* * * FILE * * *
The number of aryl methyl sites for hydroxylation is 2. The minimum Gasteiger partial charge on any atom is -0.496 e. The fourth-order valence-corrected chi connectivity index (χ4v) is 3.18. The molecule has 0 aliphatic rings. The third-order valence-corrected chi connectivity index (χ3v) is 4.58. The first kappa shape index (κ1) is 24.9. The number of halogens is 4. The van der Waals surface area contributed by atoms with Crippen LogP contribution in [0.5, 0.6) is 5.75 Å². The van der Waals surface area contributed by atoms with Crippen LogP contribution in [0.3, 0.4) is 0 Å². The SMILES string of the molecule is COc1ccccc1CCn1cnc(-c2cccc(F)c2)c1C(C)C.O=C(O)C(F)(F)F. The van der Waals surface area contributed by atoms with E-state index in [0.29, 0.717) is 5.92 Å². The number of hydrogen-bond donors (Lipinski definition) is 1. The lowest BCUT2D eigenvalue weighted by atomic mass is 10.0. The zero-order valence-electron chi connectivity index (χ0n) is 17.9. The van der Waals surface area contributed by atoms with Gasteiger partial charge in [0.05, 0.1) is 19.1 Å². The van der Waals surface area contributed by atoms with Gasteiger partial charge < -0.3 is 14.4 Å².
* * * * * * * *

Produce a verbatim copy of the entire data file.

The number of aryl methyl sites for hydroxylation is 2. The minimum Gasteiger partial charge on any atom is -0.496 e. The fourth-order valence-corrected chi connectivity index (χ4v) is 3.18. The molecule has 0 aliphatic rings. The third-order valence-corrected chi connectivity index (χ3v) is 4.58. The first kappa shape index (κ1) is 24.9. The number of halogens is 4. The van der Waals surface area contributed by atoms with Crippen LogP contribution in [0.5, 0.6) is 5.75 Å². The van der Waals surface area contributed by atoms with Crippen LogP contribution in [0.3, 0.4) is 0 Å². The SMILES string of the molecule is COc1ccccc1CCn1cnc(-c2cccc(F)c2)c1C(C)C.O=C(O)C(F)(F)F. The van der Waals surface area contributed by atoms with E-state index in [0.29, 0.717) is 5.92 Å². The number of hydrogen-bond donors (Lipinski definition) is 1. The lowest BCUT2D eigenvalue weighted by atomic mass is 10.0. The zero-order valence-electron chi connectivity index (χ0n) is 17.9. The van der Waals surface area contributed by atoms with Gasteiger partial charge in [0.05, 0.1) is 19.1 Å². The van der Waals surface area contributed by atoms with Gasteiger partial charge < -0.3 is 14.4 Å².